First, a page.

[Retros] Accidental retro

Noam Elkies elkies at math.harvard.edu
Wed Feb 8 10:59:37 EST 2006

>>> ... Lajos Szász (1906-1929).

>> 1906-29 -- died at 23!?

> These data are taken from Giffard/Biénabe "Le Guide des Échecs",

> Chapter 'Dictionnaire des Problémistes', so I assume them to be

> correct.

The "!?" was more for "wow" than "this must be an error".

BTW one of his retro problems seems to have a wrong diagram in


(wKe6 wants to be on e5).

>> It would be nice if the book also listed sources for

>> the various positions so that one could check the original.

> The book lists the sources, but without reference to the problems.

Not very useful when there are thousands of problems :-(

>>> ... "Illegal position. Black has no last move."

>> I wasn't aware that computer programs can now check this.

> I do not claim that my program can do that. The only thing I can

> state, is, that under some circumstances my program is able to

> detect illegal positions.

Naturally. Even that is more than what the standard solving problems do
(which is at most count Kings and Pawns).

> In #2940, it is easy to see (i.e without deeper analysis,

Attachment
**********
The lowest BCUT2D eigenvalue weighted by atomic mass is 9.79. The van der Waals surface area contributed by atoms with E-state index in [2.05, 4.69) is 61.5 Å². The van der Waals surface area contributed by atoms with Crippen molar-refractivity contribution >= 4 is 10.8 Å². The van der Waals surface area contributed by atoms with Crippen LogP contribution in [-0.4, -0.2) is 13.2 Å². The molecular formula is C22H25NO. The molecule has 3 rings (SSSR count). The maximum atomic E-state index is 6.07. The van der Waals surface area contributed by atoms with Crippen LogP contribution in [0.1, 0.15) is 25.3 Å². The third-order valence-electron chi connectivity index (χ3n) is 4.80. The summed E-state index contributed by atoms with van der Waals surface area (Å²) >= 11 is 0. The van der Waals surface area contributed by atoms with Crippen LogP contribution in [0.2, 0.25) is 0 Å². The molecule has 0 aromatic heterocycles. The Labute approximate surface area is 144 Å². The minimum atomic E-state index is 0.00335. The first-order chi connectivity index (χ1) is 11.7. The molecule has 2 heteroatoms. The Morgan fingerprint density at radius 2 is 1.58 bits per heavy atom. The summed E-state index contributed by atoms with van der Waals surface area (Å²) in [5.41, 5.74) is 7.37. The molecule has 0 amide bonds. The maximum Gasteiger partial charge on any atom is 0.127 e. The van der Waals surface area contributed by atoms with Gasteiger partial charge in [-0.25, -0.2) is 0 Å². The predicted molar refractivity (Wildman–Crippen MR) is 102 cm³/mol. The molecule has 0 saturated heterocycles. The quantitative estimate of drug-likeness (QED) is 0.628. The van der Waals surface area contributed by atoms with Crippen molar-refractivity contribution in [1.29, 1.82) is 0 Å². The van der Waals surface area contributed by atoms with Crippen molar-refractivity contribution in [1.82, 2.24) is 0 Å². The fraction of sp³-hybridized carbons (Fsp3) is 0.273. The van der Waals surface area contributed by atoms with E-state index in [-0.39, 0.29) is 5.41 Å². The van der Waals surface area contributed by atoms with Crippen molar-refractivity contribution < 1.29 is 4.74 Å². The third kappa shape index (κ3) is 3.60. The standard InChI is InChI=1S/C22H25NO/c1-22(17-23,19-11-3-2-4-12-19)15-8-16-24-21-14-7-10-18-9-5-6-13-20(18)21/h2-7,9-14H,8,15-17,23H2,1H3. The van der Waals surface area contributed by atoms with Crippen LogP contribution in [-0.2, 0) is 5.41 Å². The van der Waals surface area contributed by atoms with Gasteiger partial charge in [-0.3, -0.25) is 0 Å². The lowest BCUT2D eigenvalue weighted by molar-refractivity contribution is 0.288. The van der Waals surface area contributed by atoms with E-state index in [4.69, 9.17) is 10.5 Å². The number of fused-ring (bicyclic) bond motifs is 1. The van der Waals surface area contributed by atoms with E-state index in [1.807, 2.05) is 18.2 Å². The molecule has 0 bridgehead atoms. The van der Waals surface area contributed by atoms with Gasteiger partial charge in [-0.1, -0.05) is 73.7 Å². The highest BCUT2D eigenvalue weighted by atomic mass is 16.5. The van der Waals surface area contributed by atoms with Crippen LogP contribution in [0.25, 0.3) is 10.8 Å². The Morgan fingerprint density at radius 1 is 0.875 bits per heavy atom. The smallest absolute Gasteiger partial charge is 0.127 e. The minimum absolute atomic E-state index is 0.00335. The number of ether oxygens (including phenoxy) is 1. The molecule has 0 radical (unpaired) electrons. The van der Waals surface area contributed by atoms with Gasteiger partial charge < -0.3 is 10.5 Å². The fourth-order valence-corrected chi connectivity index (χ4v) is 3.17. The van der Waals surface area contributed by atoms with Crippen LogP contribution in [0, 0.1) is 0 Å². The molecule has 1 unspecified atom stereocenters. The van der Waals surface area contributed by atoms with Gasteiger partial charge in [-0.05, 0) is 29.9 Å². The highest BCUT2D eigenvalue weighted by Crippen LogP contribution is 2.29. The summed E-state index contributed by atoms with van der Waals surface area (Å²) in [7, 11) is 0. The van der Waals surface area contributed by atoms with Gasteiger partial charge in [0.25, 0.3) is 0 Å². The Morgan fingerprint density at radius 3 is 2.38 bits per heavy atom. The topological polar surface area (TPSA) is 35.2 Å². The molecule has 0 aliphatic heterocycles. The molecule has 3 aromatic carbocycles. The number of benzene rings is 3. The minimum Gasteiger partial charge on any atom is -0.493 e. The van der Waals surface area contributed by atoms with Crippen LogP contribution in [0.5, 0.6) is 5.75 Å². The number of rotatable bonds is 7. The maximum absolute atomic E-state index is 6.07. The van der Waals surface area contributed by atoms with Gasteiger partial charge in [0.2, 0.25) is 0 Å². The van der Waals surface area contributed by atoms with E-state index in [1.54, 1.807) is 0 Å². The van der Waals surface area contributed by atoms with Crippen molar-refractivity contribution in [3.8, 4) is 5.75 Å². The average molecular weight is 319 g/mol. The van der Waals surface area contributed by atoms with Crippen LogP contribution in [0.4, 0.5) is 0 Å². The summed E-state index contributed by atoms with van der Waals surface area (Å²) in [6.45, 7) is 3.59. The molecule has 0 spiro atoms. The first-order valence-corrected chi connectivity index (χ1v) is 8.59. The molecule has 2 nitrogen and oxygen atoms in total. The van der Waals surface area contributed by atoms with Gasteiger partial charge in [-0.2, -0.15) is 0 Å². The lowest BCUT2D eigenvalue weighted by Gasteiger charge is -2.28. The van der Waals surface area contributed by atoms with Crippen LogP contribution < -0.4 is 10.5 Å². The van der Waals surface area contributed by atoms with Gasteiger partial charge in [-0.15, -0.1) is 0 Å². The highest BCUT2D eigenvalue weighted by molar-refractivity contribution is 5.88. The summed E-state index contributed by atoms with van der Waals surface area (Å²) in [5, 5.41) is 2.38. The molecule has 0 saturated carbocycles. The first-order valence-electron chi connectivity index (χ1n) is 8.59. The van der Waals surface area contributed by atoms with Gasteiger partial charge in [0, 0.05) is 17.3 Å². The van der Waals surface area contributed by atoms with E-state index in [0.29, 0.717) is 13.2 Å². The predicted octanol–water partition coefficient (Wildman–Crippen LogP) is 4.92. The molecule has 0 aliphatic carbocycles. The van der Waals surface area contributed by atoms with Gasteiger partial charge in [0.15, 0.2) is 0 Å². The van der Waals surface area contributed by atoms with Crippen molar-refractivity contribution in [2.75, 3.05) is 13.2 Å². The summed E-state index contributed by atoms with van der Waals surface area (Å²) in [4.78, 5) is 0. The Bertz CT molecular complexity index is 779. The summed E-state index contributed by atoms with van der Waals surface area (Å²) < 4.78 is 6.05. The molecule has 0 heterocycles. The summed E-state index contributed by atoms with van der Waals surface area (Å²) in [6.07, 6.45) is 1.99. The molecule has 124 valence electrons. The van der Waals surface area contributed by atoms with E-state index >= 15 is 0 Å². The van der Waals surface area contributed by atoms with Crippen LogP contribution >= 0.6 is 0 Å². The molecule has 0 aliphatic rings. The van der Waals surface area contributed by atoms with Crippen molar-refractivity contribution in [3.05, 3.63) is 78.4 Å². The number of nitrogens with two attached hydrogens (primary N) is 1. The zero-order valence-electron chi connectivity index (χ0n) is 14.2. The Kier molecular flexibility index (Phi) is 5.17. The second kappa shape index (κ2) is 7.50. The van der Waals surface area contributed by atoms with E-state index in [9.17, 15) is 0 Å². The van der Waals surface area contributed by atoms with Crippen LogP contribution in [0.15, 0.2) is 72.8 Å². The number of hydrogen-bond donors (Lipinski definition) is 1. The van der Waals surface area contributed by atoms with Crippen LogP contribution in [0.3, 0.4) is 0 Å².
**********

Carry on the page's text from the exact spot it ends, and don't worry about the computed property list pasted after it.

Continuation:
> simply by the fact, that none of black's pieces has a square,

> from which it could have moved to its current place),

> that black has no last move.

Of course #2940 is simple, though it's still one ply deeper
than the Baird position -- one must also check that wPf7 has no
previous move to support the retraction of Kg8(e8)-f8.

>> Is yours the first such program?

> The first retroanalytical program I'm aware of was mentioned in

> an article in the 'International Journal of Man-Machine Studies',

> 1988, 29, pp.97-112. [...]

Interesting. I think this is the first time I've seen such a program
mentioned on the retros mailing list, and I have yet to see a published
retro marked C+, but perhaps I'm not looking in the right places.
Perhaps one of these days we'll even see a C+ Illegal Cluster problem.


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